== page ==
Friday, April 18, 2014

Eat the Rich

We are well and truly rogered:
Looking at 1,779 national policy outcomes in the United States over a period of over twenty years, Gilens and Page found that:
economic elites and organized groups representing business interests have substantial independent impacts on U.S. government policy, while mass-based interest groups and average citizens have little or no independent influence.
The differences between the influence of average people and moneyed elites on the policy-making process were not small, either. Bartels says that the preferences of economic elites (defined here as citizens at the 90th percentile or above of the income distribution) were fifteen times as important in affecting the government policies that were enacted on the national level.
The same pattern held for interest groups. “Mass-based interest groups,” says Bartels, mattered “only about half as much as business interest groups.” As the authors note, their findings reflect not only “the ability of actors to shape policy outcomes on contested issues” but also “their ability to shape the agenda that policy makers consider.” In other words, the wealthy have massive influence on which issues policymakers will even take into consideration in the first place. The power to rule an issue off the nation’s political agenda altogether may be the greatest political power of all.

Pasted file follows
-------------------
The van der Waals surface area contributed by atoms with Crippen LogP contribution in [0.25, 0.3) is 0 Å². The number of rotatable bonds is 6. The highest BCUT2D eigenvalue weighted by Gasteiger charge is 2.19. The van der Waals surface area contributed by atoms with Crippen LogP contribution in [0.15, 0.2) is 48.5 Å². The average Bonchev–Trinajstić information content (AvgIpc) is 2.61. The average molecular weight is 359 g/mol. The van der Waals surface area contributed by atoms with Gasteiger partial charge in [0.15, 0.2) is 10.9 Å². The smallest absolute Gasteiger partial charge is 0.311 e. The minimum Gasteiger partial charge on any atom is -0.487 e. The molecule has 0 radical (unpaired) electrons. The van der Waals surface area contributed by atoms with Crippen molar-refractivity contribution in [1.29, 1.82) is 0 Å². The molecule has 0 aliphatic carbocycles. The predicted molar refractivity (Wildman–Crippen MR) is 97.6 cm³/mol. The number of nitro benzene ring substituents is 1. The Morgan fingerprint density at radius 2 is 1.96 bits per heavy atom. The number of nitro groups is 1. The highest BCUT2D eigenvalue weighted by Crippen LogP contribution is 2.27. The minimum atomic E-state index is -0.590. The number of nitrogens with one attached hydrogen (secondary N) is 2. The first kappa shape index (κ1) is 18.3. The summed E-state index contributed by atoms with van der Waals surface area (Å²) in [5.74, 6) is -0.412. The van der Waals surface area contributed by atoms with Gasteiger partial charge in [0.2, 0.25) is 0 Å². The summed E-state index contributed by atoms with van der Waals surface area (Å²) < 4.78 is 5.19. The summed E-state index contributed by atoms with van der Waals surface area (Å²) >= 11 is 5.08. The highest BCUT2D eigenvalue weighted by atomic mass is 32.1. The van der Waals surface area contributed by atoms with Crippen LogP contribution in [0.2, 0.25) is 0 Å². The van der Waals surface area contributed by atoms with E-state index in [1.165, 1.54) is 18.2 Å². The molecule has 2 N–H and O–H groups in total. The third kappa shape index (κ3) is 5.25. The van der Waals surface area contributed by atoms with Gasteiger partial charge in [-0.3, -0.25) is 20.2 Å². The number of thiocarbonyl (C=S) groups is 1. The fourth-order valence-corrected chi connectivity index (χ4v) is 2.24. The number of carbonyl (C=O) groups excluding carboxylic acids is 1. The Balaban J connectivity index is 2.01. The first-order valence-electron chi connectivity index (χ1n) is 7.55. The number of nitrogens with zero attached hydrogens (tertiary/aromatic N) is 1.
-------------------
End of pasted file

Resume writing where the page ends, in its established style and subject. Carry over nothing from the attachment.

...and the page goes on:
How bad is it going to have to get before this dynamic changes? Without the looming specter of Communism hanging over the heads of the ultra-rich in the 1930s, the New Deal would never have come into being. What on earth is there today to force the .1% in this country to more evenly distribute the wealth created by all of us?

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